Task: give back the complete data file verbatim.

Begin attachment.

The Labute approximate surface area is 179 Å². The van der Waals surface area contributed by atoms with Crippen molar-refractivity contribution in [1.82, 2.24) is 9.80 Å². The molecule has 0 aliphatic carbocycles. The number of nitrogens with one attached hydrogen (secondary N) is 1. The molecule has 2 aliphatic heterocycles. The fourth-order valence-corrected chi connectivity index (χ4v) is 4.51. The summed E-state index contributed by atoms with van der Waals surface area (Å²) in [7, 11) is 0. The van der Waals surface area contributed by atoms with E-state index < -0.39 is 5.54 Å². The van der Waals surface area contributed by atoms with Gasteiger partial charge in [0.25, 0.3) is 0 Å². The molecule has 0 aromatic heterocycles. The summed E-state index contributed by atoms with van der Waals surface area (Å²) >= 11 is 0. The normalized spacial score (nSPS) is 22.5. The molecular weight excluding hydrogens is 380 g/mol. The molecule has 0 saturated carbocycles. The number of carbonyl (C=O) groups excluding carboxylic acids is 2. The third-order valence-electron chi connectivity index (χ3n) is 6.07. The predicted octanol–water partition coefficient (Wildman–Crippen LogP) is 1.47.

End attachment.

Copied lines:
The Labute approximate surface area is 179 Å². The van der Waals surface area contributed by atoms with Crippen molar-refractivity contribution in [1.82, 2.24) is 9.80 Å². The molecule has 0 aliphatic carbocycles. The number of nitrogens with one attached hydrogen (secondary N) is 1. The molecule has 2 aliphatic heterocycles. The fourth-order valence-corrected chi connectivity index (χ4v) is 4.51. The summed E-state index contributed by atoms with van der Waals surface area (Å²) in [7, 11) is 0. The van der Waals surface area contributed by atoms with E-state index < -0.39 is 5.54 Å². The van der Waals surface area contributed by atoms with Gasteiger partial charge in [0.25, 0.3) is 0 Å². The molecule has 0 aromatic heterocycles. The summed E-state index contributed by atoms with van der Waals surface area (Å²) >= 11 is 0. The normalized spacial score (nSPS) is 22.5. The molecular weight excluding hydrogens is 380 g/mol. The molecule has 0 saturated carbocycles. The number of carbonyl (C=O) groups excluding carboxylic acids is 2. The third-order valence-electron chi connectivity index (χ3n) is 6.07. The predicted octanol–water partition coefficient (Wildman–Crippen LogP) is 1.47.